Thursday, March 3, 2011

Pray For Me....

One of the major charges leveled against Catholics is that we are idol worshipers, or that we have many gods, because we pray to the Communion of Saints. Without bogging down the discussion from the get-go I will say this before we look at the biblical roots of intercessory prayer:

Catholics have long held that the Saints in heaven are worthy of veneration and we ask them to join us in praying to God; the Blessed Virgin Mary owing to being the Tabernacle of the Incarnation is considered the first in the Hierarchy of Saints (stole this explanation from Brother Nick, sorry dude). Only the Godhead is due worship. 

Saint Augustine, that great pagan convert to Catholicism and Doctor of the Church says the following:

It is true that Christians pay religious honor to the memory of the martyrs, both to excite us to imitate them and to obtain a share in their merits, and the assistance of their prayers. But we build altars not to any martyr, but to the God of martyrs, although it is to the memory of the martyrs. No one officiating at the altar in the saints' burying-place ever says, We bring an offering to you, O Peter! Or O Paul! Or O Cyprian! The offering is made to God, who gave the crown of martyrdom, while it is in memory of those thus crowned. (Contra Faustum 20:21)

We honor the saints in heaven, because we know they lived righteous lives, and are now enjoying the Beatific Vision, they are great role models to emulate, so we can get closer to God. To become a Saint it must be proven that two miracles were performed as a result of that person's intercession. For instance Venerable John Paul the Great, soon to be Blessed John Paul, was asked for his intercession in healing a nun with Parkinson's. That nun has since been cured.

Wikipedia says "...It must be proven that a miracle has taken place by his or her intercession: that is, that God has shown a sign that the person is enjoying the Beatific Vision by God performing a miracle in response to the Blessed's prayers. Today, these miracles are almost always miraculous cures, as these are the easiest to establish based on the Catholic Church's requirements for a "miracle." (The patient was sick, there was no known cure for the ailment, prayers were directed to the Venerable, the patient was cured, the cure was spontaneous, instantaneous, complete and lasting, and doctors cannot find any natural explanation.) (Wikipedia Canonization article)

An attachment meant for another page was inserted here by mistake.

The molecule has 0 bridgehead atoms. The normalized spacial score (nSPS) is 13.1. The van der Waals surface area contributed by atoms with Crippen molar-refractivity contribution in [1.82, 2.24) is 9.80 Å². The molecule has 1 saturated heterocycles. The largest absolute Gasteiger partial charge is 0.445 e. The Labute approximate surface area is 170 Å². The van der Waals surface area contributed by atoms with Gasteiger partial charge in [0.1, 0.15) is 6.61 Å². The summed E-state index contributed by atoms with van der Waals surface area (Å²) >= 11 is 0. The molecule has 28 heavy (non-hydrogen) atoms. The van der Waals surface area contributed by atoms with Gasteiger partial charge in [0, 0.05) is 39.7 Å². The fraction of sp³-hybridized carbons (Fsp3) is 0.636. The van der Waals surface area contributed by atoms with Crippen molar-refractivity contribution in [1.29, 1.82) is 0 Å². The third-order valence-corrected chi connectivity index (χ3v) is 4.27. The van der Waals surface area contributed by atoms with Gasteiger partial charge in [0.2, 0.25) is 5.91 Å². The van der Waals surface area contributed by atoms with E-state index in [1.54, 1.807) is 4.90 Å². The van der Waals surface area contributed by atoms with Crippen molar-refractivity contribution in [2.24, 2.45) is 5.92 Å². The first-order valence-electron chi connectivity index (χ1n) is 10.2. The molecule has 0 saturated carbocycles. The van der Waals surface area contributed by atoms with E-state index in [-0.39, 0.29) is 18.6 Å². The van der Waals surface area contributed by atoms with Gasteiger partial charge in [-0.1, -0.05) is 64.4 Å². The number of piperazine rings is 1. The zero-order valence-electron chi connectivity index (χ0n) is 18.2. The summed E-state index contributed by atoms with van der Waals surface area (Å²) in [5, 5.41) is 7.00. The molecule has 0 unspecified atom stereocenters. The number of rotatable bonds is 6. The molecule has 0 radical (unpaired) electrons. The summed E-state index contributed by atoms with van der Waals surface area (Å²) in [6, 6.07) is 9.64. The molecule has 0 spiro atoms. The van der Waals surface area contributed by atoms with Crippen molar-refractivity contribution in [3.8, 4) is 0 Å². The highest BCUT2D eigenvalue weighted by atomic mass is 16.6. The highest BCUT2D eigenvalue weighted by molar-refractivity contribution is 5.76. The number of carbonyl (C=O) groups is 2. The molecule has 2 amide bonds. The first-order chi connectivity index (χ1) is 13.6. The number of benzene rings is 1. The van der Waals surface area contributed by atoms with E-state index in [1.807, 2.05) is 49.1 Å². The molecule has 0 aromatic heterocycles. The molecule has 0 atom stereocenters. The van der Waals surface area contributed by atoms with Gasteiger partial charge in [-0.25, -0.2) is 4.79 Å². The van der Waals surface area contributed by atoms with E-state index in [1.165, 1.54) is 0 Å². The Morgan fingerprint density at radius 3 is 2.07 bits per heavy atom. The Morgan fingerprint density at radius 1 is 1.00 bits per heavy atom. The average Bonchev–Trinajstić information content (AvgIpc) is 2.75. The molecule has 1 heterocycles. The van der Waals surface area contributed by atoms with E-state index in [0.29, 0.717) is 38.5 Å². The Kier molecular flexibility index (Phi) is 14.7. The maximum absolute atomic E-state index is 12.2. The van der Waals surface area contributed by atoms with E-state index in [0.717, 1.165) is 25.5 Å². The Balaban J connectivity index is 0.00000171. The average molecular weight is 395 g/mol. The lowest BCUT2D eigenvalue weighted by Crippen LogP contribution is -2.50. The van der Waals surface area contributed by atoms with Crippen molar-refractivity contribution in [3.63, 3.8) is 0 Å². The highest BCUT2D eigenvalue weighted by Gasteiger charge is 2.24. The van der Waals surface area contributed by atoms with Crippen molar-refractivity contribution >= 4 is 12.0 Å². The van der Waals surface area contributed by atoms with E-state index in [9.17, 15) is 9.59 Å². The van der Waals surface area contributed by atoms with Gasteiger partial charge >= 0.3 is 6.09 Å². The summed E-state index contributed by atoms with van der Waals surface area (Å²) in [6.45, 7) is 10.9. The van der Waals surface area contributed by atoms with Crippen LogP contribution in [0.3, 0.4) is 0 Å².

Now that we have defined what it means to be a saint let's look at the biblical roots of prayer to the saints. Hebrews 12:1 says that we are surrounded by a great cloud of witnesses. From the Church Fathers onward Catholics have long understood that as what we call the Communion of Saints.

As for that Cloud of Witnesses, Catholics note that Jesus told us God is the God of the living not the Dead. Jesus is referring to God telling Moses he was the God of Abraham and Isaac. Jesus is telling the audience (in this instance Sadducees and his disciples, that the righteous dead are in fact aware of life on Earth). This is born out at his Transfiguration when he converses with Elijah and Moses. See Mark 9:3 and Luke 9:30-31. So the dead can converse with the living. Jesus also tells us that there is much rejoicing in Heaven over the return of one lost sheep. See Luke 15:4-10.

Saint Paul routinely asks his audiences in his epistles for their prayers. After all prayer is just asking for something. See Col 4:3 and 1st Thess. 5:25. Webster defines it thusly:
entreat, implore —often used as a function word in introducing a question, request, or plea <pray be careful>

Revelation has several references to prayers of intercession. For instance in Rev. 5:8, we see the Holy Ones in heaven offering up the prayers of those of us still on Earth. Another reference in Revelation is in Rev. 8:3-5, where we see an angel offering prayers to God as incense.